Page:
Trinity Health, one the country's largest not-for-profit health systems, improved its operating margin in the first half of its fiscal 2015 as volume increased and it benefited from a recent acquisition.
However, the system incurred costs as it continues to invest in population health initiatives. In addition, losses from health plans and on investments also offset some of the revenue gains.
Trinity reported an operating surplus of $221.4 million on revenue of $7.1 billion for the six months ended Dec. 31, for an operating margin of 3.1%. In the prior-year period, its operating surplus was $170.5 million on revenue of $6.7 billion, for an operating margin of 2.5%.
The fiscal 2014 results included $19.2 million in integration costs from its 2013 merger with Catholic Health East. Excluding those expenses, its operating margin would have been 2.8% in the comparable period.
Discharges across the system increased about 2% year over year (PDF) and outpatient visits grew 5.6%. The system also said that Medicaid expansion has helped reduce the amount of charity care and bad debt in certain markets.
Trinity has been tweaking its portfolio of hospitals and other assets over the past several years. In its earnings report, the system highlighted $9.1 million in income that it recognized from its 2014 purchase of a controlling stake in the Siouxland Surgery Center in Dakota Dunes, S.D.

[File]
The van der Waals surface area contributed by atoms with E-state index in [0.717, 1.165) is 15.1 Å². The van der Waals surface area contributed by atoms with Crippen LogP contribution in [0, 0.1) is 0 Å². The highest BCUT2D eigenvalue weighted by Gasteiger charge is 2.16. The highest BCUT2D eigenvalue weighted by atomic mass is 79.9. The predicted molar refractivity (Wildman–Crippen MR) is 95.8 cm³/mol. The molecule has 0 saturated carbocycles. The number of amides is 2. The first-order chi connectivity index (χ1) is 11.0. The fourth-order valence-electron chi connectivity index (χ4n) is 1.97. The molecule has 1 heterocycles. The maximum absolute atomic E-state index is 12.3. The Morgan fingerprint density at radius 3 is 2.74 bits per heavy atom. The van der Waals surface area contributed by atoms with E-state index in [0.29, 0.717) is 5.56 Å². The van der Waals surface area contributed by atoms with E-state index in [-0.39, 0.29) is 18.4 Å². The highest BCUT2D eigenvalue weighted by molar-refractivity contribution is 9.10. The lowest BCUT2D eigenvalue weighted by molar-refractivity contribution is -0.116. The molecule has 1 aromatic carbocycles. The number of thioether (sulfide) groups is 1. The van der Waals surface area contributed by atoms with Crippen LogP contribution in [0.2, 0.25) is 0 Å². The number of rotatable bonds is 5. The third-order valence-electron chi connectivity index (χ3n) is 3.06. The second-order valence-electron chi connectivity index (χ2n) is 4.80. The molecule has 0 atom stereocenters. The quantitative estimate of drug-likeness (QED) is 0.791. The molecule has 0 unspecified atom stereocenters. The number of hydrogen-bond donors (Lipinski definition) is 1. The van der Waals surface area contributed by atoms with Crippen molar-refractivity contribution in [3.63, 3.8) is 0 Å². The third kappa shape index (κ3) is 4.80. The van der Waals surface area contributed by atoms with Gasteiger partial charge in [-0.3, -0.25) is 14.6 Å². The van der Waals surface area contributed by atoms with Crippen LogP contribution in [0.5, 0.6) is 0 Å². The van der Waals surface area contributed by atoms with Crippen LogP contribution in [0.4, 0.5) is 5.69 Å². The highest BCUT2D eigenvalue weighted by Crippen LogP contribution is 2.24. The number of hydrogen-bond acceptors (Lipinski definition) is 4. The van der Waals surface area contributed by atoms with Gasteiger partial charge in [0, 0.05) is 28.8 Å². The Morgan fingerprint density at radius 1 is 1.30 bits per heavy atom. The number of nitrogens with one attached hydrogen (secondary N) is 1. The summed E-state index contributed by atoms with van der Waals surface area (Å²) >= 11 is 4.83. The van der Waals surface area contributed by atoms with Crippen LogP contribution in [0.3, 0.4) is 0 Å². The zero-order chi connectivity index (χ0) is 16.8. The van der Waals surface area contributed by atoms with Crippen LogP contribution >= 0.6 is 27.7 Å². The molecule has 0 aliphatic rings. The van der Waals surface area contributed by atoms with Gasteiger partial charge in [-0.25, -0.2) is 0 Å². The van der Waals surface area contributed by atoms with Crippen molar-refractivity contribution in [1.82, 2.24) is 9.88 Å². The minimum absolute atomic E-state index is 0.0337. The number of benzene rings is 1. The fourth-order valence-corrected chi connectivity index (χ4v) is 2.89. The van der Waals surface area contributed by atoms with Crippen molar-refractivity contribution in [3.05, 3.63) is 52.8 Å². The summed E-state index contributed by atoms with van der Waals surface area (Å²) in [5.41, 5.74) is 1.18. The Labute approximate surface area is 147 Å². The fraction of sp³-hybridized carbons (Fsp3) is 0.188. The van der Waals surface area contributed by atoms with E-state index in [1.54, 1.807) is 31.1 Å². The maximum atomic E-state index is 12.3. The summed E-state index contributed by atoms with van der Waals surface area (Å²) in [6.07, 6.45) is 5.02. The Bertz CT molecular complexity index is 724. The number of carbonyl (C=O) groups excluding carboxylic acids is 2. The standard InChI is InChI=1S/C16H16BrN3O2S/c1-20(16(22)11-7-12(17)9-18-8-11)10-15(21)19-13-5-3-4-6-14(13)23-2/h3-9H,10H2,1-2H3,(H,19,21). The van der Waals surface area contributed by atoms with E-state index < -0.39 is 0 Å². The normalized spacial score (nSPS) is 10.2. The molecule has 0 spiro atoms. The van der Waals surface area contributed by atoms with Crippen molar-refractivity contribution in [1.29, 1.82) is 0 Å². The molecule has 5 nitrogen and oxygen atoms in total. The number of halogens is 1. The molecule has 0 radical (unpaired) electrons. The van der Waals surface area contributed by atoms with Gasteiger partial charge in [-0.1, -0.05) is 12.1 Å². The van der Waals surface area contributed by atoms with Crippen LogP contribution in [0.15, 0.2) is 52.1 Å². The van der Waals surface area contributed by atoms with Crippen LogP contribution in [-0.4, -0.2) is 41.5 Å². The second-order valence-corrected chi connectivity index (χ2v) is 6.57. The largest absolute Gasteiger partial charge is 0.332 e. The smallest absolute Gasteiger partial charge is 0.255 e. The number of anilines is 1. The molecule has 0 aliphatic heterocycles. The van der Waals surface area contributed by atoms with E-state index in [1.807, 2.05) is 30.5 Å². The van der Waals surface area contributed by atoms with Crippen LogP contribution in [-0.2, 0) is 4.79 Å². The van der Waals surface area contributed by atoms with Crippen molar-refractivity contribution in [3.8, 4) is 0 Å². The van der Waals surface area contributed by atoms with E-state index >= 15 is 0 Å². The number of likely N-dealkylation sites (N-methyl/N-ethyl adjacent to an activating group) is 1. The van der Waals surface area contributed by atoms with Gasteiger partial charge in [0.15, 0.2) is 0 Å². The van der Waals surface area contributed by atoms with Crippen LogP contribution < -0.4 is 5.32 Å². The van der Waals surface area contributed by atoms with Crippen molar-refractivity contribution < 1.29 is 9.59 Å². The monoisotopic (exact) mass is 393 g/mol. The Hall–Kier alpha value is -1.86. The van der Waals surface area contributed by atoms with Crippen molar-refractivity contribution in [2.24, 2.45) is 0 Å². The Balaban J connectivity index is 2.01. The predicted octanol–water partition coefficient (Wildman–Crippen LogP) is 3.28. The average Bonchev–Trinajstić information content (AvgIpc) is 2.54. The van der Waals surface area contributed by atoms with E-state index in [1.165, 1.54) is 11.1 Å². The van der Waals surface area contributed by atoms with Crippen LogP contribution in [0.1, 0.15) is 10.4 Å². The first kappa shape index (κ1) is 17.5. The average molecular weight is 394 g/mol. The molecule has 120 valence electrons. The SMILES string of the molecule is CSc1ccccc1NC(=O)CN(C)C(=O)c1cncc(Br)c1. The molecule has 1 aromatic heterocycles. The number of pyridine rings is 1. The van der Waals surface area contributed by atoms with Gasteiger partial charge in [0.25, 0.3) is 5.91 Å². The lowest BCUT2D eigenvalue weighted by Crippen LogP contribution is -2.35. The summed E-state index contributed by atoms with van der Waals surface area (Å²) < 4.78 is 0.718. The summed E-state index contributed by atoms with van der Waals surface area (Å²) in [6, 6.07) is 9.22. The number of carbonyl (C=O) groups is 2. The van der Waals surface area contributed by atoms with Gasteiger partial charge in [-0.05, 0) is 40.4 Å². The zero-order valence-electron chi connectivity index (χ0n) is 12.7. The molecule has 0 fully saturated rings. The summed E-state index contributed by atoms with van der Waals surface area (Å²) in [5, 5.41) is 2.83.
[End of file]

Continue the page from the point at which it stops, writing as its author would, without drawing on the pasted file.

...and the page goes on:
In December, it also forged an agreement to buy St. Francis Care in Hartford, Conn., pending regulatory approval. The deal includes a $275 million capital commitment over five years.
In addition, it plans to form a joint venture with Heritage Provider Network to set up care networks across the country that are similar to accountable care organizations; Trinity will own 80% of the venture known as Trinity Health Partners.
The system also has entered into agreements to divest assets, including Michigan-based Mercy Health Partners, North, to Munson Healthcare, Traverse City, Mich., in October, and St. Joseph Mercy Port Huron (Mich.) to Prime Healthcare Services in November.
Trinity, under the leadership of Dr. Richard Gilfillan, has an ambitious strategy to build its population health capabilities. The system said it spent $28.8 million on that in the first half of its fiscal year.
The system also has investments in health plans. Its Mount Carmel Health Plan in Ohio and Gateway Health Plan in Pennsylvania and Ohio saw $19.7 million in operating losses in the six-month period, according to the system's financial report.
Like other systems, Trinity's bottom line has taken a hit from volatility in the global financial markets. Losses on its investments led to a net surplus of $241.9 million for the first half of its fiscal year compared with $689.9 million in the prior-year period.
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